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Ex-President Trump pushes back on anti-vaccine talking points


When high-profile politicians were rolling up their sleeves last winter to get vaccinated and trying to convince the public that it was safe, former President Donald Trump was nowhere to be seen. But now, as NPR White House correspondent Tamara Keith reports, in multiple recent appearances, he's been touting the COVID vaccines and even pushing back against misinformation about them.

TAMARA KEITH, BYLINE: Biden supporters are more likely to be vaccinated than Trump supporters, and since vaccines became widely available, pro-Trump counties have had a far higher death rate from COVID. It's with this backdrop that over the weekend, the former president, in an onstage conversation with former Fox News host Bill O'Reilly, said he'd gotten his booster.


BILL O'REILLY: Did you get the booster?


O'REILLY: I got it, too. OK, so...

TRUMP: Don't, don't, don't, don't, don't, don't. Don't - no, no.

KEITH: Those were faint boos you heard coming from the crowd. Trump had a message for those who oppose vaccines, which he described as a lifesaving scientific miracle.


TRUMP: Take credit for it. Take credit for - it's a great - what we've done is historic. Don't let them take away - don't take it away from ourselves. You're playing that - you're playing right into their hands.

KEITH: This prompted what is about as close as Trump gets to praise from President Biden, speaking Tuesday at the White House.


PRESIDENT JOE BIDEN: Maybe one of the few things he and I agree on.

KEITH: Trump told Fox News he appreciated it, but he didn't stop there. In an interview with conservative activist Candace Owens, he stayed completely on message, rejecting the anti-vaccine talking points she lobbed at him.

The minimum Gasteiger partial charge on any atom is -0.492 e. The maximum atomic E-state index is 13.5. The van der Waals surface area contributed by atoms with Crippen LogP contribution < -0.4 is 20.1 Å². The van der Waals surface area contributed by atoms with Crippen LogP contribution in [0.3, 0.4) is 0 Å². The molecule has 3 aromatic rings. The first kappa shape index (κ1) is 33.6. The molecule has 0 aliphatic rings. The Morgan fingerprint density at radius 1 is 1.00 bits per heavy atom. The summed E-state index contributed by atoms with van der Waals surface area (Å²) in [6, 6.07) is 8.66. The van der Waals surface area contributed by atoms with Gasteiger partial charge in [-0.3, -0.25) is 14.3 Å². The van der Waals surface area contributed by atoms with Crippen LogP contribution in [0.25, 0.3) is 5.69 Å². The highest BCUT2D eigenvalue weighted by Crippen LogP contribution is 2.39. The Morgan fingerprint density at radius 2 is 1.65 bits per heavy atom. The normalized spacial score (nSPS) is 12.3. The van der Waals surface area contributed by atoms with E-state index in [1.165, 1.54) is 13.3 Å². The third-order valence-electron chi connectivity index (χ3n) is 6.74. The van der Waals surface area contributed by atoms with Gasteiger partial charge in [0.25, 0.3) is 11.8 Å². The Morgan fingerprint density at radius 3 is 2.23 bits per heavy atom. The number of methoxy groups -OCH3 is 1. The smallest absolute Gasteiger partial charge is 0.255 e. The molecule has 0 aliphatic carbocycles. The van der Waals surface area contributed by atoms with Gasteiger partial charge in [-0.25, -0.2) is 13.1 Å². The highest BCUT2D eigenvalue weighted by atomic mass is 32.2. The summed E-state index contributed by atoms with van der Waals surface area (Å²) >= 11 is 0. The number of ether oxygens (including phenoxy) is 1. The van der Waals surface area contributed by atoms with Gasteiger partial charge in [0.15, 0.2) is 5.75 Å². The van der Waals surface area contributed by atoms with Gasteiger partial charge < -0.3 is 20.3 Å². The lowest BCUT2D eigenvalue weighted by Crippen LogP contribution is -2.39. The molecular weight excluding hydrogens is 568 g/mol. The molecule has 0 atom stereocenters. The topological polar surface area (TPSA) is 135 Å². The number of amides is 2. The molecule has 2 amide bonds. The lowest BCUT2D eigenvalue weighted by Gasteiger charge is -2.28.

CANDACE OWENS: So people are questioning how...

TRUMP: We know the vaccine work.

OWENS: Yeah.

TRUMP: But some people aren't taking - the ones that get very sick and go to the hospital are the ones that don't take the vaccine. But it's still their choice. And if you take the vaccine, you're protected.

KEITH: White House Press Secretary Jen Psaki said that although the administration appreciates Trump's message on getting vaccinated, they haven't reached out to collaborate with the former president, who also continues to push lies about fraud in the 2020 election.

Tamara Keith, NPR News.

(SOUNDBITE OF HANDBOOK'S "CAN'T TALK NOW") Transcript provided by NPR, Copyright NPR.

Tamara Keith has been a White House correspondent for NPR since 2014 and co-hosts the NPR Politics Podcast, the top political news podcast in America. Keith has chronicled the Trump administration from day one, putting this unorthodox presidency in context for NPR listeners, from early morning tweets to executive orders and investigations. She covered the final two years of the Obama presidency, and during the 2016 presidential campaign she was assigned to cover Hillary Clinton. In 2018, Keith was elected to serve on the board of the White House Correspondents' Association.